After weeks of deliberation and discussion, Chattanooga City Council members voted Tuesday to narrowly approve Mayor Ron Littlefield’s $209 city budget for the upcoming year.

The council, which voted 5-4, was divided over a proposal by the mayor to allocate $3 million of budget funds for various forms of raises for city workers. For weeks, the council discussed how to best divvy out the funds in a way that was fair to all.

The group ultimately moved to approve Littlefield’s final proposal-a combination of $1.3 million to be put toward the police career ladder program; $1.3 million for a 3 percent, across-the-board raise for unsworn city workers; and $675,000 to put toward longevity pay for employees who have worked more than five years for the city. In all, the amount for pay increases totals at approximately $3.2 million.

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Voting in favor of the budget were City Council members Sally Robinson, Jack Benson, Russell Gilbert, Carol Berz and Manny Rico. Councilwomen Deborah Scott and Pam Ladd voted no out of objection to the longevity provision, and Councilmen Peter Murphy and AndraƩ McGary voted no after suggesting that the $1.3 million marked for 3 percent raises for unsworn civilians be stretched to cover firefighters and police officers as well, at an across-the-board rate of 1.5 percent.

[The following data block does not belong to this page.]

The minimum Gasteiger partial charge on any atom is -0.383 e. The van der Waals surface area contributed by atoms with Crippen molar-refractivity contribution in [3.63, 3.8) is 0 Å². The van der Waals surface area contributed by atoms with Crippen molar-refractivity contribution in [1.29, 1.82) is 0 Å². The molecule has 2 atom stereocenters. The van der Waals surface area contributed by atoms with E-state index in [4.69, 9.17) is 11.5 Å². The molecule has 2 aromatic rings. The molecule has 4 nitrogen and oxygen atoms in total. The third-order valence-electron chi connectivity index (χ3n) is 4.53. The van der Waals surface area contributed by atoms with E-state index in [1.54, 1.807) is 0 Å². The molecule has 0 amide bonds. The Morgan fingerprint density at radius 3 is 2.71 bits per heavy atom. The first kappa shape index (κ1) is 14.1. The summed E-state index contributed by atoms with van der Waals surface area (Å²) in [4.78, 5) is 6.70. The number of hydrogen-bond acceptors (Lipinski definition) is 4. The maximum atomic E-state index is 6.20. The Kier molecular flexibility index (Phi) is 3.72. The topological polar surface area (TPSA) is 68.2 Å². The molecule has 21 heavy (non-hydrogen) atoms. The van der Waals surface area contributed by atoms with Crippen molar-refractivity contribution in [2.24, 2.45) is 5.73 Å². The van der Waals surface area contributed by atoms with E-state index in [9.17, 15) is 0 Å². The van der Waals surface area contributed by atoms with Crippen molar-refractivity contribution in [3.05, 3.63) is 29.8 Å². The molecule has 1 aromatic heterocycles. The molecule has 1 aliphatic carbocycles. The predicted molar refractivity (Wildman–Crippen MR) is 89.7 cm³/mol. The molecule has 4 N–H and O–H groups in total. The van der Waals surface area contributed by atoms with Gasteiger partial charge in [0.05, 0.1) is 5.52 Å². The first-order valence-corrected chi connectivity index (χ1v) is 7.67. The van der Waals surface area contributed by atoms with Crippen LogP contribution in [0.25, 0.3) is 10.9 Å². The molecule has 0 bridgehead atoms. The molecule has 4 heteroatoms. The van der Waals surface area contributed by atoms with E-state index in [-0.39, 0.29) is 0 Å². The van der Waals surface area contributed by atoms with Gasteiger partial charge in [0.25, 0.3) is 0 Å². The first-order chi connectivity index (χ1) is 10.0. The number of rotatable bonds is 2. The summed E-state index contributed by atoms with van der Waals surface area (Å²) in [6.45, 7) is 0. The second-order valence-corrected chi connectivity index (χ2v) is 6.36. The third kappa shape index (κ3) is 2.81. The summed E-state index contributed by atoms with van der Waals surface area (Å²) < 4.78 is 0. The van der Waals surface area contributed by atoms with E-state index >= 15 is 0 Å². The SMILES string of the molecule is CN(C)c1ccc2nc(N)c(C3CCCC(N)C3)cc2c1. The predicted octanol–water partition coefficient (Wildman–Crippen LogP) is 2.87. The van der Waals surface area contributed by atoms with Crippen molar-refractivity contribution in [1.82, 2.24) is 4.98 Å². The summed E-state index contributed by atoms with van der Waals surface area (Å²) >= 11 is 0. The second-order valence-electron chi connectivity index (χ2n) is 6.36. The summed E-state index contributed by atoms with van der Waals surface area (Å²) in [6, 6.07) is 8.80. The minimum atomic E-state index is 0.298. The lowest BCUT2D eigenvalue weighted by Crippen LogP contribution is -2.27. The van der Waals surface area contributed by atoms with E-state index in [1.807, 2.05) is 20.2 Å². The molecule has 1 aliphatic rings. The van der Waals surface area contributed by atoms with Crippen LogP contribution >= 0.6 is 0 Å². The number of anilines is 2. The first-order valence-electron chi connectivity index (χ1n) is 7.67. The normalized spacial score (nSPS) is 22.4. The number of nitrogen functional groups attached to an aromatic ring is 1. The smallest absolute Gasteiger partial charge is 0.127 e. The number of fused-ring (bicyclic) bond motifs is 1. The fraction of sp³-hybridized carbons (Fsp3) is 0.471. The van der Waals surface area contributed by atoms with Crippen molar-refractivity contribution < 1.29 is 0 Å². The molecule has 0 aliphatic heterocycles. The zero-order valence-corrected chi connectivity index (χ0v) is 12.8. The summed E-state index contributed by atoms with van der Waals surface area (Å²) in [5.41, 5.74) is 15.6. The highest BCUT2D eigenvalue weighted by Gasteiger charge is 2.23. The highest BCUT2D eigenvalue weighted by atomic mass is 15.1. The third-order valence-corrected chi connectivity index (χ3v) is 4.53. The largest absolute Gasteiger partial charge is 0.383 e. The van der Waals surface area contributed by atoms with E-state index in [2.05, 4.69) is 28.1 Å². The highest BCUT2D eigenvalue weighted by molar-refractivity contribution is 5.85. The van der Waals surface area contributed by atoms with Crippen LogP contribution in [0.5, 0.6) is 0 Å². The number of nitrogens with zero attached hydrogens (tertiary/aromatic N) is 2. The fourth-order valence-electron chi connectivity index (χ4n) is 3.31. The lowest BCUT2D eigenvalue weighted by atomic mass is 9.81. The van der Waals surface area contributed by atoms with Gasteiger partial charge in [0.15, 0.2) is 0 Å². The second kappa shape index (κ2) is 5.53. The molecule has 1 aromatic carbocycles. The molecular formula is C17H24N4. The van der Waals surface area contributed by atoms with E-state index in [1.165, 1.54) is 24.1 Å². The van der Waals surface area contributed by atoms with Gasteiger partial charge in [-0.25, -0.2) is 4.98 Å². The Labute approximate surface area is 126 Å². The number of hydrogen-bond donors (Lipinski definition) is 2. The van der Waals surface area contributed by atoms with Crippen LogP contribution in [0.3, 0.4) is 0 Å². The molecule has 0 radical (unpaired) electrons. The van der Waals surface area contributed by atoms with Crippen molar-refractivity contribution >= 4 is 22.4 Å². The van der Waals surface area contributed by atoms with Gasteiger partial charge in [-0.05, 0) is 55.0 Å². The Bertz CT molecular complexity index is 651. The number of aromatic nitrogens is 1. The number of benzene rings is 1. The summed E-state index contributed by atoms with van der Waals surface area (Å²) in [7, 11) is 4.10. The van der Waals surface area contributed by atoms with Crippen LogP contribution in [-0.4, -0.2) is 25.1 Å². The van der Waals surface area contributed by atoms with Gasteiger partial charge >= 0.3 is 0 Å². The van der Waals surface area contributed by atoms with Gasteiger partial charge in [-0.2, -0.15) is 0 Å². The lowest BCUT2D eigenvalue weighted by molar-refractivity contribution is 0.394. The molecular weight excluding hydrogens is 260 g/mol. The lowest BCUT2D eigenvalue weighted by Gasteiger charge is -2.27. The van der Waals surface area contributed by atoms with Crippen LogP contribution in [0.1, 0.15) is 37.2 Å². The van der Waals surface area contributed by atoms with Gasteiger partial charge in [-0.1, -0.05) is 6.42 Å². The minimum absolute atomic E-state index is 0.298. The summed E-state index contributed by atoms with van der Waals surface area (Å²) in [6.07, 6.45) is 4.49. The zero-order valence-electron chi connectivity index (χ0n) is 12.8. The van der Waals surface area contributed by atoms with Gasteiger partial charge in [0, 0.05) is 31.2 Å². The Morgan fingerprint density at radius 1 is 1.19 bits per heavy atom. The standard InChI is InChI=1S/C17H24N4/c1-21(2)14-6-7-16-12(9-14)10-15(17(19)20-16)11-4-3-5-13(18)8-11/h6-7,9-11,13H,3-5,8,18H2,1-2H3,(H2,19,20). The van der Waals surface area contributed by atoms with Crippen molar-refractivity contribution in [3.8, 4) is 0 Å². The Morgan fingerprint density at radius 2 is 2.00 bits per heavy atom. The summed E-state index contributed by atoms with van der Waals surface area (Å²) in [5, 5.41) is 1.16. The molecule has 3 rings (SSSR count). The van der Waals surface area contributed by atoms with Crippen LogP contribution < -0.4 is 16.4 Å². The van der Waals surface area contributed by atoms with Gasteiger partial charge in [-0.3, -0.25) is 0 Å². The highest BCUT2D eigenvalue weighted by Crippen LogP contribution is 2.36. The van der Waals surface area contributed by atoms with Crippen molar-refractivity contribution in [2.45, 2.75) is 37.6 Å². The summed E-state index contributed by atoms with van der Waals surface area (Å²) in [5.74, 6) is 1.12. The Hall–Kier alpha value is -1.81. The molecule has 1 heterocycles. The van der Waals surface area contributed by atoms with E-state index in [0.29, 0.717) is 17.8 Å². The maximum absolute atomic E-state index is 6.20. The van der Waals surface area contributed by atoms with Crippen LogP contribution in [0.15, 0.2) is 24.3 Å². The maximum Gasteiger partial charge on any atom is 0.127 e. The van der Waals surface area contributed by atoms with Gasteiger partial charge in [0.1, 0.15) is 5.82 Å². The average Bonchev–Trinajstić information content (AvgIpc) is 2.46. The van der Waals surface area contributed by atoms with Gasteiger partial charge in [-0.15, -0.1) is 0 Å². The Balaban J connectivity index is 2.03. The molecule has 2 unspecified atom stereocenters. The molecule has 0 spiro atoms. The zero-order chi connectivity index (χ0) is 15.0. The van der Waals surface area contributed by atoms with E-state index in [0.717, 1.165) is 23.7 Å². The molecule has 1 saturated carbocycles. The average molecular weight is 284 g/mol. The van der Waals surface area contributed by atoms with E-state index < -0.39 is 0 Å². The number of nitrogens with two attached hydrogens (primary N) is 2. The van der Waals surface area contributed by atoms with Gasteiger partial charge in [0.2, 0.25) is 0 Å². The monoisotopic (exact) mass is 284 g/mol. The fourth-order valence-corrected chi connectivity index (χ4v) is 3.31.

Before the vote was cast, McGary said he could not vote in support of the measure after “making thorough investigation” into how involved parties would be affected.

“My concern is that we are doing what is in the best interest of all employees,” McGary said. “I believe that all city employees should have a fair shake, and that is my concern. At the same time, I believe this body believes otherwise, and therefore, I certainly understand how we can come to different views on this issue. I do wish it to be said that there is a lot of thought that has gone into this.”

The budget includes no tax increases.

City Council members also approved a resolution Tuesday to intervene in a pending rate hike by Tennessee American Water Company. The company has asked for a 24.9 percent increase in water rates this year, a move that constitutes the largest rate increase since the company was approved a 14.6 percent rate increase two years ago.

Before voting, council members questioned Tennessee American Water spokesman Vince Butler, who said the water company would be “happy” to discuss the increase with city officials. When asked if any discussions with the mayor’s office had taken place last week, as had been suggested, Butler said no.

Council members McGary, Scott and Ladd voted against entering the case. All other council members voted in favor of the measure.

During the council’s Budget and Finance Committee meeting Tuesday afternoon, Councilwoman Carol Berz said the group would be meeting next week to finalize appropriations in the city’s capital budget for the upcoming fiscal year.

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